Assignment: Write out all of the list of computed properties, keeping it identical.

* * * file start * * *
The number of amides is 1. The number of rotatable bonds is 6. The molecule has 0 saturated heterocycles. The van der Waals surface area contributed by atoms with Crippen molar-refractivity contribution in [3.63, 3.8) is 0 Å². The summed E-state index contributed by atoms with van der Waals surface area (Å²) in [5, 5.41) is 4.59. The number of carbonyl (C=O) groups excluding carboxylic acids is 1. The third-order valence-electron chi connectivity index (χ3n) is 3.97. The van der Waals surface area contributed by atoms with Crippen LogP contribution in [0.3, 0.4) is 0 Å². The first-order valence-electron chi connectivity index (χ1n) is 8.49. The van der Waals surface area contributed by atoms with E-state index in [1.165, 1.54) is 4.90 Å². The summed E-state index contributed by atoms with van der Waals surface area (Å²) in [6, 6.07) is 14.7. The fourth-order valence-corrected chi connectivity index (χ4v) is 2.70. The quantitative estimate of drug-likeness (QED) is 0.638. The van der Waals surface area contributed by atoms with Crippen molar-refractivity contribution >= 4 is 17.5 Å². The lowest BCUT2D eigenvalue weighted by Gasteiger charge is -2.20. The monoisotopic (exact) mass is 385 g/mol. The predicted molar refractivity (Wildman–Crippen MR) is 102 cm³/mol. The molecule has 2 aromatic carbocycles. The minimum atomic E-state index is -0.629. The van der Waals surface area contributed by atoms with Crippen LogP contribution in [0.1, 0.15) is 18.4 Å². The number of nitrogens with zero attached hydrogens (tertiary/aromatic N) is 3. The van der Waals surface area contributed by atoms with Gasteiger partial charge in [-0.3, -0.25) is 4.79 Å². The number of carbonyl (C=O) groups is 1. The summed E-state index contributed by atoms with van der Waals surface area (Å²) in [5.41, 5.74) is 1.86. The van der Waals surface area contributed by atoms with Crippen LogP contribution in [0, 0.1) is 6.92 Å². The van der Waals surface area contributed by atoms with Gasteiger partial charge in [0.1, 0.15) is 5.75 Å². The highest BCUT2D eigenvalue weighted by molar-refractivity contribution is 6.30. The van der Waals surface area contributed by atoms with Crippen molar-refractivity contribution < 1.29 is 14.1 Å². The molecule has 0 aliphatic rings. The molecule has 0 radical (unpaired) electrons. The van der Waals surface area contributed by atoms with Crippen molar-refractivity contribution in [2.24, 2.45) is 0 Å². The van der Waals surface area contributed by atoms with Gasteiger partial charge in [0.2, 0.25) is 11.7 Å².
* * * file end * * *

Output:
The number of amides is 1. The number of rotatable bonds is 6. The molecule has 0 saturated heterocycles. The van der Waals surface area contributed by atoms with Crippen molar-refractivity contribution in [3.63, 3.8) is 0 Å². The summed E-state index contributed by atoms with van der Waals surface area (Å²) in [5, 5.41) is 4.59. The number of carbonyl (C=O) groups excluding carboxylic acids is 1. The third-order valence-electron chi connectivity index (χ3n) is 3.97. The van der Waals surface area contributed by atoms with Crippen LogP contribution in [0.3, 0.4) is 0 Å². The first-order valence-electron chi connectivity index (χ1n) is 8.49. The van der Waals surface area contributed by atoms with E-state index in [1.165, 1.54) is 4.90 Å². The summed E-state index contributed by atoms with van der Waals surface area (Å²) in [6, 6.07) is 14.7. The fourth-order valence-corrected chi connectivity index (χ4v) is 2.70. The quantitative estimate of drug-likeness (QED) is 0.638. The van der Waals surface area contributed by atoms with Crippen molar-refractivity contribution >= 4 is 17.5 Å². The lowest BCUT2D eigenvalue weighted by Gasteiger charge is -2.20. The monoisotopic (exact) mass is 385 g/mol. The predicted molar refractivity (Wildman–Crippen MR) is 102 cm³/mol. The molecule has 2 aromatic carbocycles. The minimum atomic E-state index is -0.629. The van der Waals surface area contributed by atoms with Crippen LogP contribution in [0.1, 0.15) is 18.4 Å². The number of nitrogens with zero attached hydrogens (tertiary/aromatic N) is 3. The van der Waals surface area contributed by atoms with Gasteiger partial charge in [-0.3, -0.25) is 4.79 Å². The number of carbonyl (C=O) groups is 1. The summed E-state index contributed by atoms with van der Waals surface area (Å²) in [5.41, 5.74) is 1.86. The van der Waals surface area contributed by atoms with Crippen LogP contribution in [0, 0.1) is 6.92 Å². The van der Waals surface area contributed by atoms with Gasteiger partial charge in [0.1, 0.15) is 5.75 Å². The highest BCUT2D eigenvalue weighted by molar-refractivity contribution is 6.30. The van der Waals surface area contributed by atoms with Crippen molar-refractivity contribution < 1.29 is 14.1 Å². The molecule has 0 aliphatic rings. The molecule has 0 radical (unpaired) electrons. The van der Waals surface area contributed by atoms with Crippen molar-refractivity contribution in [2.24, 2.45) is 0 Å². The van der Waals surface area contributed by atoms with Gasteiger partial charge in [0.2, 0.25) is 11.7 Å².